Effie was 72 when she died. Her influence over her daughter is palpable, as is Lamont’s continuing sadness at her passing. “She had a very healthy disrespect for authority,” she recalls. “One of the things she used to say a lot when I was young was, ‘We’re all equal in the sight of God.’ She didn’t like people who were pompous or arrogant, and that’s a very strong thing for me. If I ever think I’m getting carried away with myself, I think that’s a good philosophy.”
I wonder, though, whether she has internalised that philosophy too deeply; whether, instead of just keeping her grounded, it actually holds her back? It’s interesting that one of the reasons Lamont was uncomfortable with Gaelic was that she felt she wasn’t a good enough speaker. Earlier, when talking about the church, she had said something about not being good enough for it. Does she, perhaps, suffer from a lack of confidence? “I was very, very shy and still am,” she says. “Extremely shy. But I knew I was clever at school and that gave me huge confidence. I’d be really frightened of going into a room, but if I knew I was going to have an argument with the people in the room then I wouldn’t be frightened about that.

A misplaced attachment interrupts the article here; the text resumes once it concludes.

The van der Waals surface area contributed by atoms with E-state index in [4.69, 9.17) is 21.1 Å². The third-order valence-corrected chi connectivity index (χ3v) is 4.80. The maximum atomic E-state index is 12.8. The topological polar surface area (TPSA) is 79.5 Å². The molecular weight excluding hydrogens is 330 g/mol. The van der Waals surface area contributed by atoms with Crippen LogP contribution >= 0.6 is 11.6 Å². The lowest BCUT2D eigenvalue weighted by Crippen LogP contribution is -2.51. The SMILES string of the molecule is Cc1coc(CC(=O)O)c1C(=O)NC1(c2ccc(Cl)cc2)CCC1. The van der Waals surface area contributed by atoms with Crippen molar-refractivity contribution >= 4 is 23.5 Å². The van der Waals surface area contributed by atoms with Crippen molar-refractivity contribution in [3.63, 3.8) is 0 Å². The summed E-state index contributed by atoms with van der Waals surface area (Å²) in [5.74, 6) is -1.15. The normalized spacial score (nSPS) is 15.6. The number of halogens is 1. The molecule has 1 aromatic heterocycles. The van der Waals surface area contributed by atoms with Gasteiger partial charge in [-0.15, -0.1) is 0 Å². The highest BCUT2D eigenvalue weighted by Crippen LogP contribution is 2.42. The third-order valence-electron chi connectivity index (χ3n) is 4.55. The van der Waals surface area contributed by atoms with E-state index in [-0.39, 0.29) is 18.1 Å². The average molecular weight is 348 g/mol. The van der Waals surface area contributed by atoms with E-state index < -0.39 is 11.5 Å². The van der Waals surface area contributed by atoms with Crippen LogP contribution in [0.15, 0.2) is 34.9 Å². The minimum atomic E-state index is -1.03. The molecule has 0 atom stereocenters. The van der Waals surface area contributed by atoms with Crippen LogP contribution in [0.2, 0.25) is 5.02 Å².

“I was very conscious when I went up to university and went to my first seminar – I was only 17 – that there were all these terribly confident people giving their opinions. I thought at first, ‘I don’t think I can cope with this,’ but then I realised they were talking rubbish. Their confidence was not in their ideas. They only had confidence in speaking.”
Her self-esteem has its foundations in her intelligence. She is aware of her shyness and its potential to be inhibiting, and several times in her life and career has, quite consciously, willed herself to push through it. She was, for example, elected to the Scottish executive of the Labour Party while still in her 20s, and though intimidated by the meetings forced herself to speak at them. This approach continues now with the ritual combat of First Minister’s Questions. She becomes very anxious on Thursday mornings, but regards the nerves as keeping her sharp. She has had mixed reviews for her performances. Some say she never lays a glove on Salmond; other pundits argue that her quiet, probing approach unsettles him.
She herself believes that 20 years as a teacher serve her well as party leader. “As a teacher, you couldn’t ever allow things to get out of your control. If you can’t do it, it’s the worst job in the world because it eats at your personality, it says something about you.”